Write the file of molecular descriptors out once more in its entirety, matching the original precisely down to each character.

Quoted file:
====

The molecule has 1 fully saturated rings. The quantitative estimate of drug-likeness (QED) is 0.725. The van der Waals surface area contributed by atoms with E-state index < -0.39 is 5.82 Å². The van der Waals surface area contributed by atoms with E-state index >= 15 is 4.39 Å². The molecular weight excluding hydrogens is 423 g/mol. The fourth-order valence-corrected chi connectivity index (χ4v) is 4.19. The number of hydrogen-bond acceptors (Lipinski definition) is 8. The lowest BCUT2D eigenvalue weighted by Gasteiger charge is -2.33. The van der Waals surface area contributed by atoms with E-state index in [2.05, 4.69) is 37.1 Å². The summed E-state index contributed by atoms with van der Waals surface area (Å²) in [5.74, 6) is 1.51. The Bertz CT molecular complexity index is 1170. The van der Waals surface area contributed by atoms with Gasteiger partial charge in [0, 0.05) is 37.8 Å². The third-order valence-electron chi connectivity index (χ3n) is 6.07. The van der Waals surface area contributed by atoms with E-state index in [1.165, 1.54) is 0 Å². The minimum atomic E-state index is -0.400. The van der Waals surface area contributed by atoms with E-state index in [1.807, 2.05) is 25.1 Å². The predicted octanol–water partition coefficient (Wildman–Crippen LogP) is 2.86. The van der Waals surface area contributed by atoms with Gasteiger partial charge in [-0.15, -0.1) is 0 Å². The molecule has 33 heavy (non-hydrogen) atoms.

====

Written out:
The molecule has 1 fully saturated rings. The quantitative estimate of drug-likeness (QED) is 0.725. The van der Waals surface area contributed by atoms with E-state index < -0.39 is 5.82 Å². The van der Waals surface area contributed by atoms with E-state index >= 15 is 4.39 Å². The molecular weight excluding hydrogens is 423 g/mol. The fourth-order valence-corrected chi connectivity index (χ4v) is 4.19. The number of hydrogen-bond acceptors (Lipinski definition) is 8. The lowest BCUT2D eigenvalue weighted by Gasteiger charge is -2.33. The van der Waals surface area contributed by atoms with E-state index in [2.05, 4.69) is 37.1 Å². The summed E-state index contributed by atoms with van der Waals surface area (Å²) in [5.74, 6) is 1.51. The Bertz CT molecular complexity index is 1170. The van der Waals surface area contributed by atoms with Gasteiger partial charge in [0, 0.05) is 37.8 Å². The third-order valence-electron chi connectivity index (χ3n) is 6.07. The van der Waals surface area contributed by atoms with E-state index in [1.165, 1.54) is 0 Å². The minimum atomic E-state index is -0.400. The van der Waals surface area contributed by atoms with E-state index in [1.807, 2.05) is 25.1 Å². The predicted octanol–water partition coefficient (Wildman–Crippen LogP) is 2.86. The van der Waals surface area contributed by atoms with Gasteiger partial charge in [-0.15, -0.1) is 0 Å². The molecule has 33 heavy (non-hydrogen) atoms.